Leicester City’s miraculous Premier League title in 2016 is the most obvious proof of that, but there are plenty of examples of teams who weren’t the strongest in the land lifting silverware at the end of the season. Sir Alex Ferguson won quite a few of his titles with squads that should have lagged behind their rivals. Look at his last season in charge, in 2012/13 - the United midfield consisted of an aged Ryan Giggs and Paul Scholes, both long past their peaks, Michael Carrick, Shinji Kagawa, Tom Cleverley, Nani… Manchester City, by comparison, had David Silva, Yaya Touré, Samir Nasri, Gareth Barry and James Milner, all in their primes. They were as good as or better on paper, more or less across the field – but still finished 11 points off the pace.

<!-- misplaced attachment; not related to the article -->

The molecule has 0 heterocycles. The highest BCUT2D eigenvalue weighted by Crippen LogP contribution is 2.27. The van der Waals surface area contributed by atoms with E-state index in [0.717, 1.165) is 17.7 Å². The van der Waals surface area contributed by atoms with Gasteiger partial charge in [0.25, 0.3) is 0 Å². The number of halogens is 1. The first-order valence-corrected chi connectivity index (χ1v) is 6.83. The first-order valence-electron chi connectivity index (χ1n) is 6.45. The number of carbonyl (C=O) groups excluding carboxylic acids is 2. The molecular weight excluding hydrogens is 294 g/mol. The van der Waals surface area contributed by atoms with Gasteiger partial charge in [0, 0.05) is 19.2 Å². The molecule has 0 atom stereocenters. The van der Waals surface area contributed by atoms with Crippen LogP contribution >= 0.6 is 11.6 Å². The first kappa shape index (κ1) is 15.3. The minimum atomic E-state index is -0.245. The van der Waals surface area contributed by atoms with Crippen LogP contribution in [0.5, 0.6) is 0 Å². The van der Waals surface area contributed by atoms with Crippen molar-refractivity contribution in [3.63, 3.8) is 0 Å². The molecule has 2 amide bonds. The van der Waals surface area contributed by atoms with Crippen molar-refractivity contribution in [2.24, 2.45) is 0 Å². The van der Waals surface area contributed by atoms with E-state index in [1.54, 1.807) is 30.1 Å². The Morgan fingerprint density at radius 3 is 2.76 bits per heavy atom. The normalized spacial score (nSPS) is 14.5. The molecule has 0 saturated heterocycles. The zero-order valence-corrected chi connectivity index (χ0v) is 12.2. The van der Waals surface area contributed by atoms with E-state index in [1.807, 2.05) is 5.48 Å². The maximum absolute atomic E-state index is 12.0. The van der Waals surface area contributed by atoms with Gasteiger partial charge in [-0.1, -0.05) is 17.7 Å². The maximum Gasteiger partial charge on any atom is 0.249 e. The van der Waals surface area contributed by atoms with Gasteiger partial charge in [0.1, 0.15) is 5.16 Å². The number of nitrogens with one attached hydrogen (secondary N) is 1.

And Arsenal may yet win the title this season, despite being a lesser team. Because there is more to becoming champions of England – winning the Premier League isn’t just a test of footballing aptitude, it’s a test of psychological strength. Ferguson’s sides had that in spades. When squeaky bum time came around, they never clenched too hard.

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Of course, the evidence suggests that Manchester City will win that battle as well. Arsenal have done little but clench of late, throwing away those 2-0 leads against Liverpool and West Ham, drawing with Southampton. The pressure of their own success has told – but there are still some promising signs. Going down 3-1 to Southampton may be the mark of a team in trouble, but coming back to draw when they needed two goals with two minutes on the clock is the mark of a championship side. Perhaps that is straw-clutching, but it suggests a team who haven’t completely crumbled just yet.